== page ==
The big day is over, the presents are all unwrapped, the food is eaten and the family reunions are slowing down.
1. Do nothing.
We’re serious about this one - and don’t feel guilty about it either. You’ve spent the past few months planning for Christmas, buying presents, attending parties, entertaining others and now it’s all over.
Give yourself a day or more to spend time at home with your children - doing admin, sitting with them while they lay with their presents and slowly taking a breather from all that festive madness.
2. Write thank you cards.
Spend a couple of hours getting your kids to write thank you cards for their presents. Depending on their age, it might be easier for you to write the bulk of the message and get them to sign their name or, if they’re at school, getting them to write their own message will make it more personal.
Make it into a crafternoon by getting out coloured pens and glitter for them to decorate the cards.
3. Spend time outside, whatever the weather.
Parents on Mumsnet suggested heading outside for a walk and to get some fresh air, even if it’s just for one afternoon. It can be a good way to de-stress and reap the benefits of being outside.
“Put on raincoats and wellies and do some puddle jumping,” one Mumsnet user said.
Another suggested: “Thrill the kids with a ‘muddy walk’. Put on old clothes and waterproofs, jump in all the mud and get as dirty as possible. Hose down before entering the house if necessary.”
4. Make life-size portraits.
We love this suggestion from one Mumsnet user, who said: “To make life-size portraits, use either a large piece of card or lining paper (joined together, if necessary).
“Draw around your children and let them cut up old clothes and cloths to dress their portraits.”
5. Make slime.
For some reason, kids just love it.
We’ve got a 10-step guide on how to make slime here. You’ll need a pack of cornflour, water, and food colouring (glitter is optional).
6. Create indoor forts and sand.
Making indoor dens, forts and castles with furniture and sheets, is the perfect way to spend time at home if you don’t want to leave the house.
Or, as one Mumsnet user suggested, take it one step further and create sand: “Empty a bag of rice or lentils into a plastic/cardboard box to make an indoor sandbox for trucks. It keeps small children occupied for ages!”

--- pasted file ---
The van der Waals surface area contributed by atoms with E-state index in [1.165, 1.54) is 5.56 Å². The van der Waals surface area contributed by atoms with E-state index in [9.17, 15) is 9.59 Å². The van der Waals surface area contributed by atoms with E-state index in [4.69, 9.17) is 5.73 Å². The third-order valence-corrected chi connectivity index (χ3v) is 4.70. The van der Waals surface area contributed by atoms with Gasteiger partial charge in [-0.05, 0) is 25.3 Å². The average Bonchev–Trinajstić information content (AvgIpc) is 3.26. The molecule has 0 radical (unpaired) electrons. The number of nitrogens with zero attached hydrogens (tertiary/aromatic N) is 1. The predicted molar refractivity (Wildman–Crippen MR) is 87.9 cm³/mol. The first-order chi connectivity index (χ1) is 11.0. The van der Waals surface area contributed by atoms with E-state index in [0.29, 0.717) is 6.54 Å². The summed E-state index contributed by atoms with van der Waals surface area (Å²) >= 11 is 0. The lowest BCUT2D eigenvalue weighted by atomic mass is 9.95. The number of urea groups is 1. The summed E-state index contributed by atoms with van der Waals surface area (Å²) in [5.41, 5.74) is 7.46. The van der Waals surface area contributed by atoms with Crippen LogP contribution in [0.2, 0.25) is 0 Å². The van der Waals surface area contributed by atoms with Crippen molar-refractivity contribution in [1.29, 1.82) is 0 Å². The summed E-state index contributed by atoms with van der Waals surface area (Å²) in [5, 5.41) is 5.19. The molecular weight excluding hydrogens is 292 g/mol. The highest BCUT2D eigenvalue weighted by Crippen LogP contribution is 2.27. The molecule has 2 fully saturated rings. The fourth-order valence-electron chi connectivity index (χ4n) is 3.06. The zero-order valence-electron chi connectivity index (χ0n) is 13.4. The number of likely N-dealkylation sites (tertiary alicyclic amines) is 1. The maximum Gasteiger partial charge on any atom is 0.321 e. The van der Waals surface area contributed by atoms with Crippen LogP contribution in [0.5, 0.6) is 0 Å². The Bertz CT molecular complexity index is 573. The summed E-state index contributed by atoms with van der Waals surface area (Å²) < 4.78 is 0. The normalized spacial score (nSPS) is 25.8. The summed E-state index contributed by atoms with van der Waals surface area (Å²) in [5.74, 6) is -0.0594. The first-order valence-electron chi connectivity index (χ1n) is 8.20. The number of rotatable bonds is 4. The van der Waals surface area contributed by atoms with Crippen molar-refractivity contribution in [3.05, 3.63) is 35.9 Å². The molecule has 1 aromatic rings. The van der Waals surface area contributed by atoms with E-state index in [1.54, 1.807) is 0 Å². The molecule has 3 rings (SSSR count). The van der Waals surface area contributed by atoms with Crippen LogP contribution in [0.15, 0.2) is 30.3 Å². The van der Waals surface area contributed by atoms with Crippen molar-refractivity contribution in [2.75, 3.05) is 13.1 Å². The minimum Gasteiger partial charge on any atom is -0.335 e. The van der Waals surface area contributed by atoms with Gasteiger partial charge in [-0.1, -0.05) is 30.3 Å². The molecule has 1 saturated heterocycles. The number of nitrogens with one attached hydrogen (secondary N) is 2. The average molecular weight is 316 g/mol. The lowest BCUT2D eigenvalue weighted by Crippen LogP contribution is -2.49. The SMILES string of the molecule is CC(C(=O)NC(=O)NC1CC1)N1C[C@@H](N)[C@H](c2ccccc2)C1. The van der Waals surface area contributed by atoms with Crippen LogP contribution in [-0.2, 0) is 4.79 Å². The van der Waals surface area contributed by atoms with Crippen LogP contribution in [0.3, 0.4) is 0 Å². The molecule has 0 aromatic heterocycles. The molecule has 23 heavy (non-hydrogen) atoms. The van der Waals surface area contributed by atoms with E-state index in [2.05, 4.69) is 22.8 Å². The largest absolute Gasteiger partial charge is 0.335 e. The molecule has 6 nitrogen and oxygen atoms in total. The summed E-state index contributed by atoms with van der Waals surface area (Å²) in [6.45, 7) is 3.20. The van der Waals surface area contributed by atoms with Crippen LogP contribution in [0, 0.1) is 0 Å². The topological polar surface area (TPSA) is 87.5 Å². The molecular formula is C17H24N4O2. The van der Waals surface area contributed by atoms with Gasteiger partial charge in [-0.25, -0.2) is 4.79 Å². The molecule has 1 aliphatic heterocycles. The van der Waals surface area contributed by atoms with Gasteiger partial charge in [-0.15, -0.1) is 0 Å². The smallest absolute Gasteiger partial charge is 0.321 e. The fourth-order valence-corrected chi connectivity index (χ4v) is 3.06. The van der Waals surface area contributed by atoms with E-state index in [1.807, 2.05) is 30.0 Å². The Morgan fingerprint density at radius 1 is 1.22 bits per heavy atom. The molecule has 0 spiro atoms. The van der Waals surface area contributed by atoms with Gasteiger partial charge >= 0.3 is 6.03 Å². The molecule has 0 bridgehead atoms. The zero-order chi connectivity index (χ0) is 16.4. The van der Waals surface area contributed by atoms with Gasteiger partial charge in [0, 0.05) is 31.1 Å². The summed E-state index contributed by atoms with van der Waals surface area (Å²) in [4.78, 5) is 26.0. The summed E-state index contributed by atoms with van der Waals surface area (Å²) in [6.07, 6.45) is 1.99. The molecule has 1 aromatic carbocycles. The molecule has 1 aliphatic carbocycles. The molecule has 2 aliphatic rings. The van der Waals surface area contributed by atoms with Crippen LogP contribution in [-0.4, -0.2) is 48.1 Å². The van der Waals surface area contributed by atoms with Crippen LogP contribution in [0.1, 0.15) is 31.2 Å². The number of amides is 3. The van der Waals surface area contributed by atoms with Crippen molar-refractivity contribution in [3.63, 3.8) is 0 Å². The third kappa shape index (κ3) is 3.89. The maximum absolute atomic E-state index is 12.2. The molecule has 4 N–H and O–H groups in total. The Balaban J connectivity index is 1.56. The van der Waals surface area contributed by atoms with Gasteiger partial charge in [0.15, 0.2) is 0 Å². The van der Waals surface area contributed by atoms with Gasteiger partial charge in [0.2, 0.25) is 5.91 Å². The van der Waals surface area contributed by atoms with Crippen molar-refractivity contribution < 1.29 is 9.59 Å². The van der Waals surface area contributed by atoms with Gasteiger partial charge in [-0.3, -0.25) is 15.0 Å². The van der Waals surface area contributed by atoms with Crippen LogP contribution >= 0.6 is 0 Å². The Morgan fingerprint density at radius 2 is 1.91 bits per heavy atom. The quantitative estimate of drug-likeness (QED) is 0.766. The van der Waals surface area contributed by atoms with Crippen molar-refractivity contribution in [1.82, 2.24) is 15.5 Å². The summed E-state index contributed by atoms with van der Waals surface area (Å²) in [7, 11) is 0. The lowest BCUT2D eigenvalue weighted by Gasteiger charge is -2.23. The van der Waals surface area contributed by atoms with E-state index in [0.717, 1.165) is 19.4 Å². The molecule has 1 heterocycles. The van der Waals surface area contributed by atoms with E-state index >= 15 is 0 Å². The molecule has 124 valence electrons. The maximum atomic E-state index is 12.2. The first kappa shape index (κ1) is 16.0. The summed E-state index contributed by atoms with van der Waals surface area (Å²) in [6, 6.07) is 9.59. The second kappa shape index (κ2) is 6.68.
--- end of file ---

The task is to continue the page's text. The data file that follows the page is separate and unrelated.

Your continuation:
7. Make a graffiti wall.
“Stick some blank paper on a wall somewhere in your house and turn it into a ‘graffiti wall’,” said one Mumsnet user.
Cover it with A4 or A3 pieces of paper and then grab pens, stickers, paint (as long as they’re not going to splat it on the ceiling) and crayons. Leave them for a couple of hours to see what wacky creation they come up with.
8. Encourage compassion.
“For every present your child receives this Christmas can they choose a current toy/book/puzzle to give to someone less fortunate than themselves?” he asked.
“So six presents = six donations. They can be wrapped and placed in a large box and taken to a local hospital that has a children’s ward.”
Perhaps go through your child’s old toys and look at what they could donate to charity, to make space for their new toys.
9. Go ice skating.
Trying to fit in all the festive events ahead of Christmas can seem near impossible, but many of these do carry on until the beginning of January.
Make the most of activities that aren’t on all year round, like ice skating. Don your boots, wrap up warm and find your local ice rink for a chilly glide.
10. Watch the best Christmas films.
There’s nothing better than chilling on the sofa with a cup of tea (or hot chocolate for your kids), a blanket, and a festive film on.
Find out all the festive favourites available on Netflix to stream here over the Christmas period and find out what’s on TV over the festive period here.